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Over the past decade, globally minded U.S. improvisers have embraced Eastern European folk music as their primary influence, borrowing the snaky melodies of klezmer and the back-country fire of the Balkan Gypsy traditions. New York jazz leaders such as John Zorn, Chris Speed, and Pachora define the hip, virtuosic alchemies of the East Coast school, while Bay Area creative-music masters such as Ben Goldberg, Tin Hat Trio, and Charming Hostess offer arguably wilder hybrids from the Left Coast.

Peoples Bizarre is the latest San Francisco band to adapt the Balkan aesthetic to its own musicmaking ideals. A relative newcomer on the scene, the sextet distinguishes itself from the glut of similar combos with a well-developed group sound that makes the most of classic chamber instrumentation (violin, cello, upright bass, clarinet, accordion) and adds drums for rhythmic punch. Whether playing traditional Yiddish ballads with quiet sensitivity or bouncing headlong into original polkas, Peoples Bizarre performs with one voice.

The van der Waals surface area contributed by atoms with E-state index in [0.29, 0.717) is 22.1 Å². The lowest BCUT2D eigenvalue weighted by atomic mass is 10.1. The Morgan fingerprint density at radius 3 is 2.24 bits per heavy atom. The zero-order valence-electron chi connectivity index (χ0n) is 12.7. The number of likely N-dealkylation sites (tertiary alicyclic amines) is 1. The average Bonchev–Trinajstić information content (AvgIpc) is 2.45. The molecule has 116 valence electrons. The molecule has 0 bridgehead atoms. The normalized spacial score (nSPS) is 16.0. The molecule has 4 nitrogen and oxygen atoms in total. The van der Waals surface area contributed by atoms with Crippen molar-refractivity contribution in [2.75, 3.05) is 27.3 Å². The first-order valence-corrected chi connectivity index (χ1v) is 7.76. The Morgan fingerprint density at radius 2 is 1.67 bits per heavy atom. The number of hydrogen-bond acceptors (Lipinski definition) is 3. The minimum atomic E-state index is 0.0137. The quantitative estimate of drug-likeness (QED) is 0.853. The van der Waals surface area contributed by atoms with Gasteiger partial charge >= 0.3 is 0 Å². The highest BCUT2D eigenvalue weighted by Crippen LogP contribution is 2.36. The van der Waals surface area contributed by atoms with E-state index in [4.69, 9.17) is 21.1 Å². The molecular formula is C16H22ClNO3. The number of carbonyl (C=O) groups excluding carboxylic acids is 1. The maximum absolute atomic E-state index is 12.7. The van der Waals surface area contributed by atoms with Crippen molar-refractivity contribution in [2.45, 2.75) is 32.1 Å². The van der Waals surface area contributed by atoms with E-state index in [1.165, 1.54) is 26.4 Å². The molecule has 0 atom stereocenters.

That's not to say the ensemble lacks able soloists. Oberlin-trained violinist Sarah Zaharako and clarinetist Colin Stetson are both engaging improvisers. But neither of them soars: Their lead lines tend to stick to the songs' melodic foundations, as if each player were taking the reins for a spell as they travel their pre-charted course. This solidarity bolsters the group's formidable collective power, which should grow even stronger as the bandmates play together.


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